Colour is the keyboard, the eyes are the harmonies, the soul is the piano with many strings. The artist is the hand that plays, touching one key or another, to cause vibrations in the soul. —Wassily Kandinsky We may owe the history of modern art to the condition of synesthesia, which causes those who have it to hear colors, see sounds, taste smells, etc. Wassily Kandinsky, who pioneered abstract expressionism in the early 20th century, did so “after having an unusually visual response to a...
Tags: Psychology, Google, Music, Film, College, Neuroscience, Munich, Levy, John Coltrane, Wassily Kandinsky, Vladimir Nabokov, Coltrane, Facebook Twitter, Wagner, Bach, Josh Jones


The All-There-Is.

Maria Popova at Brain Pickings writes about an interesting project: “If one cannot state a matter clearly enough so that even an intelligent twelve-year-old can understand it,” pioneering anthropologist Margaret Mead wrote in the 1979 volume Some Personal Views, “one should remain within the cloistered walls of the university and laboratory until one gets a better grasp of one’s subject matter.” Whether or not theoretical cosmologist Roberto Trotta read Mead, he embodies her unambiguous ethos wi...
Tags: Uncategorized, Linguistics, Maria, Randall Munroe, Trotta, Margaret Mead, Mead, Roberto Trotta, Maria Popova


Hear Readings of Albert Einstein’s “Spicy” Love Letters, and Chilly Divorce Letters, to His First Wife Milena

Beware the fake quotation. They have become so ubiquitous they often appear in books and speeches by politicians and their family members, not that anyone seems to care much. But most of us feel a measure of shame at being duped, as Katharine Rose did when she found herself moved by a letter supposedly written by Albert Einstein to his daughter, Lieserl, “regarding the ‘universal force’ of love.” The letter is a “beautiful read,” and it’s a fake. But many admirers of Einstein were eager ...
Tags: Google, Elsa, Science, College, Albert Einstein, Letters, Einstein, Princeton University, Evelyn, Albert, Facebook Twitter, Josh Jones, Aeon, Ross Anderson, Lieserl, Milena


Hear Readings of Albert Einstein’s Love Letters (and Chilly Divorce Letters) to His First Wife Mileva

Beware the fake quotation. They have become so ubiquitous they often appear in books and speeches by politicians and their family members, not that anyone seems to care much. But most of us feel a measure of shame at being duped, as Katharine Rose did when she found herself moved by a letter supposedly written by Albert Einstein to his daughter, Lieserl, “regarding the ‘universal force’ of love.” The letter is a “beautiful read,” and it’s a fake. But many admirers of Einstein were eager ...
Tags: Google, Elsa, Science, College, Albert Einstein, Letters, Einstein, Princeton University, Evelyn, Albert, Facebook Twitter, Josh Jones, Aeon, Ross Anderson, Lieserl, Durham NC Follow


Hear Readings of Albert Einstein’s Love Letters (and Chilly Divorce Letters) to His First Wife Milena

Beware the fake quotation. They have become so ubiquitous they often appear in books and speeches by politicians and their family members, not that anyone seems to care much. But most of us feel a measure of shame at being duped, as Katharine Rose did when she found herself moved by a letter supposedly written by Albert Einstein to his daughter, Lieserl, “regarding the ‘universal force’ of love.” The letter is a “beautiful read,” and it’s a fake. But many admirers of Einstein were eager ...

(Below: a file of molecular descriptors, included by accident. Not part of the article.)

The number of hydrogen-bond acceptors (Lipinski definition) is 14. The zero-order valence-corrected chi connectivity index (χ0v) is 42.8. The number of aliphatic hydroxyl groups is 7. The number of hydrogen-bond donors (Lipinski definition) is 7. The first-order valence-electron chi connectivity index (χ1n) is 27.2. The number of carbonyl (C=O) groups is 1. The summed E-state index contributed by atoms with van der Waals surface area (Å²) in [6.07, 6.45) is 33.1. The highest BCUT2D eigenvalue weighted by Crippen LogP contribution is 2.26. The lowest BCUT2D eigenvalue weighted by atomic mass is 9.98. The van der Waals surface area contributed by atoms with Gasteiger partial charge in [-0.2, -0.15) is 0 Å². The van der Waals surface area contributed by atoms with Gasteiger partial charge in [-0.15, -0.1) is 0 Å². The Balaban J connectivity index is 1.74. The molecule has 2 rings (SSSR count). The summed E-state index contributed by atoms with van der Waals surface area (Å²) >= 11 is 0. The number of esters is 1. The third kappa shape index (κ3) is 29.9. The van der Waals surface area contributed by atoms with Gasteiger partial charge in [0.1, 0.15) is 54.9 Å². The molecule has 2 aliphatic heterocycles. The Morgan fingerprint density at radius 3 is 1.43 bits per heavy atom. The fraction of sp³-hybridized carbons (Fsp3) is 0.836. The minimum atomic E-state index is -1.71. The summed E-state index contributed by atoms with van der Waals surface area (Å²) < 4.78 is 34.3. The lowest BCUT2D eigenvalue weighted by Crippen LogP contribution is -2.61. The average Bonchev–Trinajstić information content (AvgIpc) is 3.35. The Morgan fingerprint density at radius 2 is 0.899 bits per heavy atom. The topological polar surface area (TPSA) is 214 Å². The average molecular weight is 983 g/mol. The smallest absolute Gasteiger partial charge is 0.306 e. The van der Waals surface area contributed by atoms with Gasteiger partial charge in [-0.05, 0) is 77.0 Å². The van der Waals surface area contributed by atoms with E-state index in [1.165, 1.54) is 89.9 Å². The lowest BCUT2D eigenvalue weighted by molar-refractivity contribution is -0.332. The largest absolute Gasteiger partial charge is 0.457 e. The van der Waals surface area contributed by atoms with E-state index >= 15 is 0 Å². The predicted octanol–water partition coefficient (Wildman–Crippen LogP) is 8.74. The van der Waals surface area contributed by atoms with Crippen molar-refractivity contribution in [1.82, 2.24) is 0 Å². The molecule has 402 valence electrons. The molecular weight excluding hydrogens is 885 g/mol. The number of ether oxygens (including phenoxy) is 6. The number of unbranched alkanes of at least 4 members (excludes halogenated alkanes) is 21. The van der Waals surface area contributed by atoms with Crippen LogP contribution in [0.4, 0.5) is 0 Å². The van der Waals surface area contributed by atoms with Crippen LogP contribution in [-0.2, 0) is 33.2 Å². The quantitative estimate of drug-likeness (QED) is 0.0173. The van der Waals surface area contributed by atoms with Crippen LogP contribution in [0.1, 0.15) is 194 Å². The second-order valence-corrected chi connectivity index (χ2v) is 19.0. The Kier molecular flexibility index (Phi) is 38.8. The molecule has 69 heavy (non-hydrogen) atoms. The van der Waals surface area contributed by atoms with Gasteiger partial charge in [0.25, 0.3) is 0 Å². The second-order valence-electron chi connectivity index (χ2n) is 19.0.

Tags: Google, Elsa, Science, College, Albert Einstein, Letters, Einstein, Princeton University, Evelyn, Albert, Facebook Twitter, Josh Jones, Aeon, Ross Anderson, Lieserl, Milena


What I’ve Been Reading (September, 2020)

More books. 1. Three Women by Lisa Taddeo A gripping, hard-to-put down narrative nonfiction close up account of three women and their romantic and sexual desires. Taddeo followed the women for years, inhabiting their worlds and writing about their intimate desires — their lust, their crushes, their actual dalliances and relationships, and in the case of one of the women, a relationship that became the center of a criminal investigation of rape. There are a lot of interesting issues explored in t...
Tags: Books, Sales, Los Angeles, Jia Tolentino, Susan Orlean, Maria Popova, Taddeo, Evan Ratliff, Orlean, LA Public Library, Lisa Taddeo


Explore Dozens of Drawings by Charles Darwin’s Creative Children

Charles Darwin's work on heredity was partly driven by tragic losses in his own family. Darwin had married his first cousin, Emma, and “wondered if his close genetic relation to his wife had had an ill impact on his children’s health, three (of 10) of whom died before the age of 11,” Katherine Harmon writes at Scientific American. (His suspicions, researchers surmise, may have been correct.) He was so concerned about the issue that in 1870, he pressured the government to include questions about...
Tags: Google, Science, College, History, Bbc, Cambridge, Charles Darwin, Francis, Kent, Darwin, George, Emma, Facebook Twitter, Cambridge University Library, Kohn, Horace


Aggression, Panic, Paralysis, Denial

As I talk to leaders about the impact of the current environment on their own lives and those of their employees, friends and families, a common theme is the pervasiveness of a set of counterproductive emotional states: aggression, panic, paralysis, denial. Some people are moving assertively to win competitions or bolster their status, treating every issue as a zero-sum battle. Some people are overwhelmed by fear, struggling to calm themselves and put anxieties in perspective. Some people are...
Tags: Leadership, Stanford, Harvard Business Review, Jim Collins, Stockdale, Els, Christopher Barnes, Stephanie Vozza, Harvard Gazette, Richard Davidson, Antonio Damasio, Gretchen Reynolds, McGreevy, Steve Magness, Jon Brooks, Kelly McGonigal